Was the older son hurt? It sure sounds like it.

Was the older son bitter? You bet.

In his mind, he had devoted himself to doing what the father wanted, and wasn’t so much as thanked for his devotion. He believed he was entitled to the better treatment. He was superior, he thought. But, in fact, he was wrong.

The father, gracious and all-knowing, saw otherwise. Because the younger son was “dead and is alive again” and “lost and is found” this warranted a celebration.

The parable teaches us what is important to our Father in heaven — and that is, when a lost soul comes home. Commitment and devotion are pleasing in the Lord’s sight, too. But when our motives are self-centered, as is shown by the elder son,  this bothers God. And it should also bother us.

Which ‘son’ are you?

At times we are that lost child as is the prodigal son, the one who strays. The one who squanders everything. The one who then grovels back to God for forgiveness and reconciliation.

On the other hand, especially for those who’ve walked faithfully with the Lord for some time, it’s easy to follow the pattern of the elder son, who grew bitter, jealous and prideful after years of dedication.

Which one are you?

I believe the older son could have prevented his unrighteous response.

At least, I’d like to think he could.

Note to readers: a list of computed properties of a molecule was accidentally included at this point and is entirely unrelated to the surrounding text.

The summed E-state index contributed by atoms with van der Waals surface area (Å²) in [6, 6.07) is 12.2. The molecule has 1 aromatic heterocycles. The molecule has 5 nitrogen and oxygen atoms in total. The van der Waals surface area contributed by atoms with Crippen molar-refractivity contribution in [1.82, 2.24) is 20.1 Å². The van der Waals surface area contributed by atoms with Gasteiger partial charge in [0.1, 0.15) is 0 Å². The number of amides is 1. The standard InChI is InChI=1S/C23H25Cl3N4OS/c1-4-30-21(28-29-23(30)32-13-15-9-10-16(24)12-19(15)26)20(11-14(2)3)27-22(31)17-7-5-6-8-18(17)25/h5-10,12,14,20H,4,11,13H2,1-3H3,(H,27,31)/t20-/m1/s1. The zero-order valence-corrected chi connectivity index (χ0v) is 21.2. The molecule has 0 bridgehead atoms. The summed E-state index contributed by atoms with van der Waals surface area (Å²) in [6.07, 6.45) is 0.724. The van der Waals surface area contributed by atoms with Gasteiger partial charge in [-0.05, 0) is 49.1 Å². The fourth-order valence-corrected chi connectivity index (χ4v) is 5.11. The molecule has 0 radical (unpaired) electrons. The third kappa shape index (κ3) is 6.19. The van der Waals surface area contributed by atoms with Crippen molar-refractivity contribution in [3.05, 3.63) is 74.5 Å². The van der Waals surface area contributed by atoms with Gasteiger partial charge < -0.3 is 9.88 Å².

And here’s how I believe those in ministry and in other leadership roles can avoid resentment while in service to others:

  • Be open about your shortcomings and confess your sins. No one is perfect. Not even the most devoted Christian. Routinely humble yourself before God, and a trusted spiritual mentor, as you examine your heart and actions. Romans 3:23 NIV says “for all have sinned and fall short of the glory of God.” Moreover, no one “should claim to be without sin,” according to 1 John 1:8 NIV.
  • Show compassion. God is gracious and compassionate, slow to anger and abounding in love and faithfulness, according to 2 Chronicles 30:9 and Psalm 86:15. Throughout the Bible, God rescues and forgives his people when they turn back to Him. In the same way, Jesus showed compassion “when he saw the crowds… because they were harassed and helpless, like sheep without a shepherd.” (Matthew 9:36 NIV) What this world absolutely needs from those who are faithful to God, is more compassion, more love and more grace. After all, that is what God showed us because “while we were still sinners, Christ died for us.” (Romans 5:8 NIV)